In 1990, a 21 year old grizzled veteran of the rock music circuit, I decided to leave the band in Boulder Colorado after two near fatal brushes with cocaine. I came back home to Arkansas with my tail between my legs, and got a job as a bartender. ‘No more hard drugs for me! I’ll just drink like everybody else.’ Thus began my long painful relationship with alcohol. In the beginning it was fun- Alcohol was my spiritual experience, and it was my solution. Although my drug of choice had changed many times over the years, my problem was still the same, it was me. That 12 year old shy little boy that just wanted to be liked was still in hiding inside me and still scared to death. During some 26 years of active addiction I had destroyed relationships and had lost nearly everything… I was hopeless…
What it’s like now-
“But God…” Ms. Jonnie would say, as the pastor paused for dramatic effect.
Laying in fetal position on the floor of my bedroom all alone in the house my second wife had left me in, I prayed the first honest prayer of my life that didn’t actually involve “God, if you’ll just get me outta this one, I promise…” No, this prayer went something like; “God, I can’t do this anymore, will you please help me?”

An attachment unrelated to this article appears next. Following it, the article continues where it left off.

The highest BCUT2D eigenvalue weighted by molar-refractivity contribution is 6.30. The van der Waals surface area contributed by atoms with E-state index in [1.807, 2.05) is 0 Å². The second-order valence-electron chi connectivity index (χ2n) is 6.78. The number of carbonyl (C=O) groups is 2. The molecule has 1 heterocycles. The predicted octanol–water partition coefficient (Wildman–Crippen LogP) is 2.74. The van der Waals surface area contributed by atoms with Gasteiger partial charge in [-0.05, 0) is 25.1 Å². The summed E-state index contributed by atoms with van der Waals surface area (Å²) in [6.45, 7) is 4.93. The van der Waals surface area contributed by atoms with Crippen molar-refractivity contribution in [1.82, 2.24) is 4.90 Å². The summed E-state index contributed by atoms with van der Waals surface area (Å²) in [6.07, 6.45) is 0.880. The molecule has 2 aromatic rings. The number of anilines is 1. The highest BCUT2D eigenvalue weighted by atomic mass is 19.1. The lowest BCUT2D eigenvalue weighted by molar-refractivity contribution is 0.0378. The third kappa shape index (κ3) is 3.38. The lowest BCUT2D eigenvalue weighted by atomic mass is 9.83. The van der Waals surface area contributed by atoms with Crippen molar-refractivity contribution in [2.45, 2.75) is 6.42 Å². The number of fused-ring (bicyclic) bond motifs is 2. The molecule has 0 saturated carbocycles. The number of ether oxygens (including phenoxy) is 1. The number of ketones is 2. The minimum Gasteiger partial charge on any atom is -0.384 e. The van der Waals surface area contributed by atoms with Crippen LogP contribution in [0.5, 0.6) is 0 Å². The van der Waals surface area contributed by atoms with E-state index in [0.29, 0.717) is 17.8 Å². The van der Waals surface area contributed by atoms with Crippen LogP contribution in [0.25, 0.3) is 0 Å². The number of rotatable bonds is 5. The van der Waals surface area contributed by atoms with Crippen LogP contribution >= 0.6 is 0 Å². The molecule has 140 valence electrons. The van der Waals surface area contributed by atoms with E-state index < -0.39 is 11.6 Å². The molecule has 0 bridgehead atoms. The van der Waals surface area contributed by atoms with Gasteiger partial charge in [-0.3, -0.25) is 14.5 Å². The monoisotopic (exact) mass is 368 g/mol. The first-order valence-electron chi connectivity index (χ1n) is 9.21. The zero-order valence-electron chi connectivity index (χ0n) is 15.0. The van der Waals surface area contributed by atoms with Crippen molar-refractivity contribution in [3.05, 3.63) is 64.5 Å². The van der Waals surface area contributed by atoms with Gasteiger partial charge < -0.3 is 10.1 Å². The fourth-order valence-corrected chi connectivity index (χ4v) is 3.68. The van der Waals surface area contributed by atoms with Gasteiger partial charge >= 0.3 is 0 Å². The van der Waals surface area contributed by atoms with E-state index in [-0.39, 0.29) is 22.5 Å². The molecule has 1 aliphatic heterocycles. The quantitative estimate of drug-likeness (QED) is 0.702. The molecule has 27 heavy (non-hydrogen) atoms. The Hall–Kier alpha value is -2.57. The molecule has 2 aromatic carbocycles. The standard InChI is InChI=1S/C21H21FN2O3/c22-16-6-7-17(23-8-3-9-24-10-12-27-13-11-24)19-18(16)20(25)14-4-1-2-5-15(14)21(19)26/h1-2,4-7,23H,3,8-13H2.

And then I heard an audible voice in my mind say: “GET UP! It’s time to make some changes.” After about 2 months in AA and the fog finally starting to lift, I decided to go church hunting. I knew I couldn’t go back to my parent’s church. I had to strike out on my own and find my own place to belong. I wasn’t opposed to the Methodist Church, but for some reason I felt that the only authentic brand of Christianity was happening in the non-denominational churches. Even though I had been baptized and confirmed in the same church growing up, I realized I did not know who God was. I had to find Him, and I had to find Him now! After trying out a few churches, I had heard about a little church called Journey. It was said that folks had tattoos at Journey, and that it was a haven for heaven’s rejects. So I donned my khaki shorts and polo and walked in one Sunday.